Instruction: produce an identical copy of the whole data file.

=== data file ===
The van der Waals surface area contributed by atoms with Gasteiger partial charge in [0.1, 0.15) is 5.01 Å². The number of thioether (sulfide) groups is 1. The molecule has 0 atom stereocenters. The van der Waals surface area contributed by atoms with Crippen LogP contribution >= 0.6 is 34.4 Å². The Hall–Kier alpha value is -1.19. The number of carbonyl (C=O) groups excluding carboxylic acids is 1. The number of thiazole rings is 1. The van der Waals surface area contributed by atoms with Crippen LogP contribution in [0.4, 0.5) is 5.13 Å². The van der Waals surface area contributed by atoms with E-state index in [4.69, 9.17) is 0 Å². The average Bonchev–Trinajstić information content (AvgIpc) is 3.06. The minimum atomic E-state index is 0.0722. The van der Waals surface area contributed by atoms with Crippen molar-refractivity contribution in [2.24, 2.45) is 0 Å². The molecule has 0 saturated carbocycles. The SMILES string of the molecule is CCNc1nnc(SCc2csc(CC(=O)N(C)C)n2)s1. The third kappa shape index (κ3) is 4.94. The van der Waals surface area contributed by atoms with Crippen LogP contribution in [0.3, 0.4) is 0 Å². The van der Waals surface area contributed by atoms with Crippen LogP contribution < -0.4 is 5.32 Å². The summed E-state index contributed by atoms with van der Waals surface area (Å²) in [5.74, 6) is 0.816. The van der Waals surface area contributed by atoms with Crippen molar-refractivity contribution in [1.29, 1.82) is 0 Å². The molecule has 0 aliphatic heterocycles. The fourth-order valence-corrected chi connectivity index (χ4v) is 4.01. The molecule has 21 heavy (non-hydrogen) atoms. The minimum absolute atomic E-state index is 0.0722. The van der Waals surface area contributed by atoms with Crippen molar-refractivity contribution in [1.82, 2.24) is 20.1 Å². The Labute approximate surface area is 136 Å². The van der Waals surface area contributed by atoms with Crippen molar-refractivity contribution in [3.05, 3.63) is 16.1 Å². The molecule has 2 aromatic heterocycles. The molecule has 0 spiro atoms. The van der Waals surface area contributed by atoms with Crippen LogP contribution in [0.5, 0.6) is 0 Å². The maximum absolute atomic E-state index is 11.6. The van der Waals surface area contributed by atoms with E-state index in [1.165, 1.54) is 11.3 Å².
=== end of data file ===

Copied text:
The van der Waals surface area contributed by atoms with Gasteiger partial charge in [0.1, 0.15) is 5.01 Å². The number of thioether (sulfide) groups is 1. The molecule has 0 atom stereocenters. The van der Waals surface area contributed by atoms with Crippen LogP contribution >= 0.6 is 34.4 Å². The Hall–Kier alpha value is -1.19. The number of carbonyl (C=O) groups excluding carboxylic acids is 1. The number of thiazole rings is 1. The van der Waals surface area contributed by atoms with Crippen LogP contribution in [0.4, 0.5) is 5.13 Å². The van der Waals surface area contributed by atoms with E-state index in [4.69, 9.17) is 0 Å². The average Bonchev–Trinajstić information content (AvgIpc) is 3.06. The minimum atomic E-state index is 0.0722. The van der Waals surface area contributed by atoms with Crippen molar-refractivity contribution in [2.24, 2.45) is 0 Å². The molecule has 0 saturated carbocycles. The SMILES string of the molecule is CCNc1nnc(SCc2csc(CC(=O)N(C)C)n2)s1. The third kappa shape index (κ3) is 4.94. The van der Waals surface area contributed by atoms with Crippen LogP contribution in [0.3, 0.4) is 0 Å². The van der Waals surface area contributed by atoms with Crippen LogP contribution < -0.4 is 5.32 Å². The summed E-state index contributed by atoms with van der Waals surface area (Å²) in [5.74, 6) is 0.816. The van der Waals surface area contributed by atoms with Crippen molar-refractivity contribution in [1.29, 1.82) is 0 Å². The molecule has 0 aliphatic heterocycles. The fourth-order valence-corrected chi connectivity index (χ4v) is 4.01. The molecule has 21 heavy (non-hydrogen) atoms. The minimum absolute atomic E-state index is 0.0722. The van der Waals surface area contributed by atoms with Crippen molar-refractivity contribution in [1.82, 2.24) is 20.1 Å². The Labute approximate surface area is 136 Å². The van der Waals surface area contributed by atoms with Crippen molar-refractivity contribution in [3.05, 3.63) is 16.1 Å². The molecule has 2 aromatic heterocycles. The molecule has 0 spiro atoms. The van der Waals surface area contributed by atoms with Crippen LogP contribution in [0.5, 0.6) is 0 Å². The maximum absolute atomic E-state index is 11.6. The van der Waals surface area contributed by atoms with E-state index in [1.165, 1.54) is 11.3 Å².